Last edited by RobertDyck (2017-09-20 07:21:14)

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#3 2017-09-14 14:41:43

3015
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Registered: 2017-01-08
Posts: 30

Re: Possible timelines for martian agriculture?

RobertDyck wrote:

My proposed design is a long-narrow greenhouse aligned perfectly east-west, with flat mirrors on both sides, full height from ground to roof, angled 45° to reflect overhead light into sides.

This is a really good idea. The mirrors add very little to the mass of the greenhouse but greatly increase yield, and also mean much more heat flowing into the greenhouse during the day, so it should make keeping a greenhouse warm easier. This design suggests a greenhouse that is cylindrical or close to cylindircal, which I like as well.

Before we can make greenhouses with in situ resources, it is going to be difficult (though not impossible) to grow food using less mass from Earth than the mass of the food itself. If we bring over dry food and rehydrate it on Mars, we can probably get away with bringing about 300 kg/person/year. Let's also assume that it takes 100 m2 of crop area to grow food for one person, and a five year lifetime for a greenhouse. Then each m2 of crop area must be enclosed with only 15 kg of mass from Earth. If we assume a cylindrical greenhouse and ignore the ends, then we need pi m2 of greenhouse wall area per m2 of crop area, so we will have to get by with less than 5 kg/m2 of wall area. That's as much as a 2 mm thick sheet of glass or a 2.5mm sheet of PCTFE.

So the walls of any greenhouse made on Earth to be transported to Mars must be thin. If we have thin walls, then we must also have low pressure forces since most suitable clear materials do not have high tensile strengths. Pressure forces are proportional to the radius of curvature of the greenhouse, so having a small diameter greenhouse allows the walls to be thinner. But having a smaller diameter greenhouse also limits the maximum size of plants and will have less thermal intertia to deal with nighttime cooling, so there is a tradeoff. My guess is that a good size would be just large enough for a person to walk around in. There's no reason the greenhouses couldn't be very long though.

On heating, I think we have to find a way to use almost entirely solar heating. Near the equator on Mars, solar irradiance is around 3 kWh/m2/day, with mirrors, that can be brought up to 5 kWh/m2/day. There's no way we can provide anywhere near that amount of heat energy from photovoltaic or nuclear energy, so we'll just have to find a way to minimize heat losses. I'm not sure whether conduction/convection or radiation is the primary concern. Radiation can be limited by using materials that do not transmit long wavelength infrared in the range emitted by objects at around 290K, and by putting a reflective cover on the greenhouse at night. This cover could be provided by folding the mirrors mentioned by RobertDyck over the greenhouse at night, but that would require a mechanized system or a daily EVA to do so. Conduction can be limited by using multiple greenhouse layers and by covering the greenhouse at night with a material with very low heat conductance like aerogel.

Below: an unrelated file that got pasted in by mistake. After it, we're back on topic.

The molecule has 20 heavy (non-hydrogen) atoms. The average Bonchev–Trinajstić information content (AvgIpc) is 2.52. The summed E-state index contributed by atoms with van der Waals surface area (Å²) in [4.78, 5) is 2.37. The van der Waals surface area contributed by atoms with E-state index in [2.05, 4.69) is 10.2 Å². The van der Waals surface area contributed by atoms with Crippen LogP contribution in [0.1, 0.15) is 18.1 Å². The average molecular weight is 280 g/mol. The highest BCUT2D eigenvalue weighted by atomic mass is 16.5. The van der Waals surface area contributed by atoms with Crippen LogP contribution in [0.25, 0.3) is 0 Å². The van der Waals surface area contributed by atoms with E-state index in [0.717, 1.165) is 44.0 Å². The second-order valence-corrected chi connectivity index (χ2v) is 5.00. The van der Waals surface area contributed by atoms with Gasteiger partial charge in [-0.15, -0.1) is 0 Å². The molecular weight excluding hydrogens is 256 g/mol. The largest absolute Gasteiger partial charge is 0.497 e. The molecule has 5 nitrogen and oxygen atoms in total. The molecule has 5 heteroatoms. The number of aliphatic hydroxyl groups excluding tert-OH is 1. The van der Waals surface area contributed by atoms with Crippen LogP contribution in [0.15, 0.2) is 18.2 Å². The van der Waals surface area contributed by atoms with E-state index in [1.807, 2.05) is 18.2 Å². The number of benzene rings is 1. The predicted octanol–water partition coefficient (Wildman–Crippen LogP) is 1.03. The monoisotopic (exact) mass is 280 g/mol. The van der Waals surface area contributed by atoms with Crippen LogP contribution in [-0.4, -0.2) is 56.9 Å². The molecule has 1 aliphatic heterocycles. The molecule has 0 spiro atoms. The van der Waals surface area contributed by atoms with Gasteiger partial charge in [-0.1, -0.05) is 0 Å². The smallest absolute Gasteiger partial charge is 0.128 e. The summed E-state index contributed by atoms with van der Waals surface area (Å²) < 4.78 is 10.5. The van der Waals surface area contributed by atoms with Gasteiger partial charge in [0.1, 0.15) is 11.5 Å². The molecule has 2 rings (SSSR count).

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#4 2017-09-14 14:52:34

elderflower
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Registered: 2016-06-19
Posts: 1,087

Re: Possible timelines for martian agriculture?

The optimum size of a team seems to be around seven. This allows for a good spread of expertise and experience and is not unwieldy for the team leader (Base Commander). It allows for two expeditionary pairs at one time so that injured personnel may be recovered. If recovery is not possible, loss of an expeditionary pair would not jeopardise the overall mission.
Landings should be split if possible so that some of the mission may be salvaged even if a descent goes wrong.

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#5 2017-09-14 14:55:49

GW Johnson
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From: McGregor, Texas USA
Registered: 2011-12-04
Posts: 3,524
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Re: Possible timelines for martian agriculture?

I have an alternate vertical-cylinder geometry referenced in the thread "Trees".  It might be a whole lot more robust,  and perhaps easier to build,  than plastic cylinders laying on their sides.  Almost anything is better than vulnerable membrane balloons.  I am a strong believer in Murpy's Law,  and Murphy was an optimist!

GW


GW Johnson
McGregor,  Texas

"There is nothing as expensive as a dead crew,  especially one dead from a bad management decision"

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#6 2017-09-14 20:29:23

SpaceNut
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From: New Hampshire
Registered: 2004-07-22
Posts: 15,597

Re: Possible timelines for martian agriculture?

Reposting copies from other topic:

People and tree within a dome structure size comparison table
GeoDome-Size-Chart-Domerama.com_.png

Oldfart1939 wrote:

In order to accommodate ANY realistic form of agriculture, we're going to need a source of motive power and lifting/digging capacity. In an earlier thread or threads, we discussed having a skid-steer/front loader type vehicle in one of the early cargo loads to Mars. Virtually every machinery company builds these but have somehow all captured the name of "Bobcat."
I for one, am strongly in favor of the hillside structure proposed by Robert, which if properly aligned w/r the sun track, allows maximum solar gain and illumination for the growing crops. As a secondary feature it can be built high enough to allow trees to flourish inside.